Over the past few years, I've seen a shift in the labelling of priorities in planning documents. A new priority has been introduced: Priority Zero. Nobody has explained to me what Priority 0 means, but I assume somebody invented it to emphasize that the feature is even more critical than priority 1. Mind you, I'm not sure what could be more important to a project than "If we don't do this, we're all fired." Maybe "If we don't do this, the earth will explode."

    As you might expect, priority inflation has a trickle-down effect. People whose features had been assigned priority 1 said, "Hey, how come my feature isn't priority 0? It's just as critical as that other guy's feature." Soon, everything that was priority 1 got reclassified as priority 0. Nature abhors a vacuum, so all the priority 2 items got reclassified as priority 1, and the priority 3 items got reclassified as priority 2.

    In the end, nothing changed aside from the names on the buckets. It's been years since I've seen a planning document with any priority 3 items. It's all zero, one, and two now.

    Wait, I lied. The meaning of the last bucket (the former priority 3, now named priority 2) has changed. It used to be things that would be nice to have, but now it appears to be used for something other people suggested which I didn't think was important, but I didn't want to be mean and reject it outright, so I'm listing it here to make those people feel better and showing that their "voice was heard," but don't kid yourself; we're not going to do it. In other words, priority 2 means No.

    I give it three years before somebody decides that an issue is even more critical than priority 0 and labels it Priority −1.

    Epilogue: After I originally wrote this entry, I've learned that some teams have indeed come up with a priority level even more important than Priority 0. It's called Priority Now.

  • The Old New Thing

    Just because a method is called Refresh doesn't mean that it refreshes what you want


    Here's a question from a customer:

    I made some changes related to my shell extension [details omitted], but the changes don't show up in the Explorer window when I refresh it. Any suggestions on how to solve this problem?

    When we asked how they were refreshing the Explorer window, we were expecting something like pressing F5 or calling SHChangeNotify with SHCNE_UPDATEDIR, or maybe calling IShellView::Refresh or possibly even calling WebBrowser.Refresh from script. But we definitely didn't expect this response:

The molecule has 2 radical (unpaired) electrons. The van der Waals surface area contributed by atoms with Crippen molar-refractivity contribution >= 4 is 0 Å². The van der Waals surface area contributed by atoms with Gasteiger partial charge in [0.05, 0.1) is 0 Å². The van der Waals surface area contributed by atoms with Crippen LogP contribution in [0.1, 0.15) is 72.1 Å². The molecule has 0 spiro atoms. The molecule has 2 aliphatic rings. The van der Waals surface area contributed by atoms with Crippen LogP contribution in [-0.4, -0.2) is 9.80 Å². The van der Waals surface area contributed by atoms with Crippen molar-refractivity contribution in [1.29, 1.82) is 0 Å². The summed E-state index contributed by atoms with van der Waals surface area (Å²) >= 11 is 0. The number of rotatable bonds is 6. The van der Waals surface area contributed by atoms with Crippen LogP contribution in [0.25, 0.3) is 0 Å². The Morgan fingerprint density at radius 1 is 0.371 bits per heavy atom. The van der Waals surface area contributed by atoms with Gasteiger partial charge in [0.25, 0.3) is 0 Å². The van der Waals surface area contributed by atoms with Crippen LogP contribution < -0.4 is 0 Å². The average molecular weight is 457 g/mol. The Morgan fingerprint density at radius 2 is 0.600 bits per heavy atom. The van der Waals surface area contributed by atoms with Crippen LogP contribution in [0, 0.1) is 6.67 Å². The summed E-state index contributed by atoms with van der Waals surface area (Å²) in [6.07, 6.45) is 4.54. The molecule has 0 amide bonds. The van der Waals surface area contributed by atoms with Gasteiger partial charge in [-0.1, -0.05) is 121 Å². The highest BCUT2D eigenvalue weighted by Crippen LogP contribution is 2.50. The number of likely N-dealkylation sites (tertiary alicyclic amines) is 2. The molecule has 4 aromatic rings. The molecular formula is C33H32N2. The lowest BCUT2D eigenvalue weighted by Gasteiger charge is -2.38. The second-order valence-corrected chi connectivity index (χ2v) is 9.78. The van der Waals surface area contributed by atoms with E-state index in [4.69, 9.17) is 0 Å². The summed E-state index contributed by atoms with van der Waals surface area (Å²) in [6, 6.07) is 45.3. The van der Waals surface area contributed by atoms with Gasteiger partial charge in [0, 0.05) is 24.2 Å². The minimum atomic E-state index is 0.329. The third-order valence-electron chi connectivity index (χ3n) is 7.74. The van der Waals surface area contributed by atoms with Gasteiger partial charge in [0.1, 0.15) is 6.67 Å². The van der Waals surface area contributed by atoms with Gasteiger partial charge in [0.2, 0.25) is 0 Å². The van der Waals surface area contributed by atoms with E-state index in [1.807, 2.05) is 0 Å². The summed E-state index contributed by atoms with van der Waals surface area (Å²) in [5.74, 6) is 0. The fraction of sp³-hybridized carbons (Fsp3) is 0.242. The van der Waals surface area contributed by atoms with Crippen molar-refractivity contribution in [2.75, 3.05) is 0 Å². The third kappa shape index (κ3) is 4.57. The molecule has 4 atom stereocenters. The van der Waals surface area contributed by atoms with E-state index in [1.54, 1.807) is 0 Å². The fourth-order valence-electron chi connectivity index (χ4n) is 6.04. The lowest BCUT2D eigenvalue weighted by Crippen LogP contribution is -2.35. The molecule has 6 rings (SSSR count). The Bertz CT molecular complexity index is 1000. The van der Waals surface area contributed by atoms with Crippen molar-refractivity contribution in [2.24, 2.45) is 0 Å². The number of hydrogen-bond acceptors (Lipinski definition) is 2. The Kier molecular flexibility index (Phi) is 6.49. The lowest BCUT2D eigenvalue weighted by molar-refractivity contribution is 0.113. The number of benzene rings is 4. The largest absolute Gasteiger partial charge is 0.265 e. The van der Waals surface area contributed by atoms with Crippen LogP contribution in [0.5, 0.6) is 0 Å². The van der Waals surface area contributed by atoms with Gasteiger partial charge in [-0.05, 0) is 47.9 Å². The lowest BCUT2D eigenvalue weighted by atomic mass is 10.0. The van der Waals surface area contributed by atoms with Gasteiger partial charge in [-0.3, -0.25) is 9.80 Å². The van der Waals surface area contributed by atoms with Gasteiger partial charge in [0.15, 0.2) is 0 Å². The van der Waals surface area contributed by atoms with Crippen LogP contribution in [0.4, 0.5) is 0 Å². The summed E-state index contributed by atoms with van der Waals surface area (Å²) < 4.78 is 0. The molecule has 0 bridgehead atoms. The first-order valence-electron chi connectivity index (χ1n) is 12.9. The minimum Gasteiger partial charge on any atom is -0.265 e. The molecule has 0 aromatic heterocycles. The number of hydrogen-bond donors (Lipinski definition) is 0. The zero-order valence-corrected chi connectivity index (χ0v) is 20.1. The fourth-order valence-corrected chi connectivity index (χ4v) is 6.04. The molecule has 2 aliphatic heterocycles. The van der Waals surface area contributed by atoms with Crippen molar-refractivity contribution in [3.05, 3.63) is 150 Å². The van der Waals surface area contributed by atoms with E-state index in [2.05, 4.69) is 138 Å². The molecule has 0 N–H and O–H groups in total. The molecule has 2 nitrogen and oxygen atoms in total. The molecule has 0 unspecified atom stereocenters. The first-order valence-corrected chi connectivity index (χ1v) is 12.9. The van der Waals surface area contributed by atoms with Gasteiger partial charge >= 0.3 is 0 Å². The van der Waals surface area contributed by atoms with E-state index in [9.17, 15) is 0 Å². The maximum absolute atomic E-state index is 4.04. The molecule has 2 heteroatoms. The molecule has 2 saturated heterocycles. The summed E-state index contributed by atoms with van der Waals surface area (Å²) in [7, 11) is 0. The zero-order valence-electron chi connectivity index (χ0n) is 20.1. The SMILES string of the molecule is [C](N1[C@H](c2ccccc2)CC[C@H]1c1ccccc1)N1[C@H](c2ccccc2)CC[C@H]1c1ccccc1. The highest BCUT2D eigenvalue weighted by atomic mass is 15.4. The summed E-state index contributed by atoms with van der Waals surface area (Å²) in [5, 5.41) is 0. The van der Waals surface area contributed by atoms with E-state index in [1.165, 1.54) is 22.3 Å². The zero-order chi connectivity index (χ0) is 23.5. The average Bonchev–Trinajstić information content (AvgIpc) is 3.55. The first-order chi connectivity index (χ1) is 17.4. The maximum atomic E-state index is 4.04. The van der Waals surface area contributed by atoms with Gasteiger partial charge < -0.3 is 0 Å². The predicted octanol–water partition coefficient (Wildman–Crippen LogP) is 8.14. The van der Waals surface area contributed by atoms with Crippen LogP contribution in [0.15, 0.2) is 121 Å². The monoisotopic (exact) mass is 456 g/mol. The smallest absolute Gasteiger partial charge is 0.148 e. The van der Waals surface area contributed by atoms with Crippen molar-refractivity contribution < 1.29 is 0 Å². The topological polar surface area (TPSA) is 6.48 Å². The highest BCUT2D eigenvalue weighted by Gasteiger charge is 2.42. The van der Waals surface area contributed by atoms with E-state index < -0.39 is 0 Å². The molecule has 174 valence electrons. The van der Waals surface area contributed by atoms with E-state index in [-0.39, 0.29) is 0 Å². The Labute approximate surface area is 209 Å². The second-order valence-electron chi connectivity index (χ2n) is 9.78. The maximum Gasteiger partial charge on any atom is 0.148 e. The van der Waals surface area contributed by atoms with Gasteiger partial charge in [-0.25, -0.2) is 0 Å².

I'm invoking the Process.Refresh() method from the System.Diagnostics namespace.

    Just because a method is called Refresh doesn't mean that it refreshes what you want. I think this is somebody who just saw a method name, perhaps inspired by IntelliSense and— Boom! You have it!—assumed it did what was needed without actually reading the documentation to check. But you don't even need to read the documentation to know that Process.Refresh has no chance of working.

    Since it's a method on the Process class, the method is applicable to all processes. But certainly there is no generic way to tell a process to refresh. This magical Refresh method would have to know how to refresh Explorer windows, Firefox web pages, iTunes mp3 tags... And what would it even mean to refresh, say, a Notepad window? Does that mean to throw away all changes and reload the original document?

    How do you know that there is no generic way to tell a process to refresh? Well, for one thing, a single process like Explorer can be viewing multiple objects that can be refreshed; which one are you refreshing? Second, when you write your own program, how do you implement refresh? Do you respond to some standard system Refresh message? Or do you just add a Refresh option to your program's main menu and give it some arbitrary command ID? If there's not even a standard way to refresh your program's window, then how can there be a standard way to refresh all program windows?

    In this specific case, the Process.Refresh method refreshes the Process object's internal cache of process properties. It doesn't actually do anything to the process itself. How could it?

    It's like thinking that the Matrix.Rotate method rotates the entries in a matrix.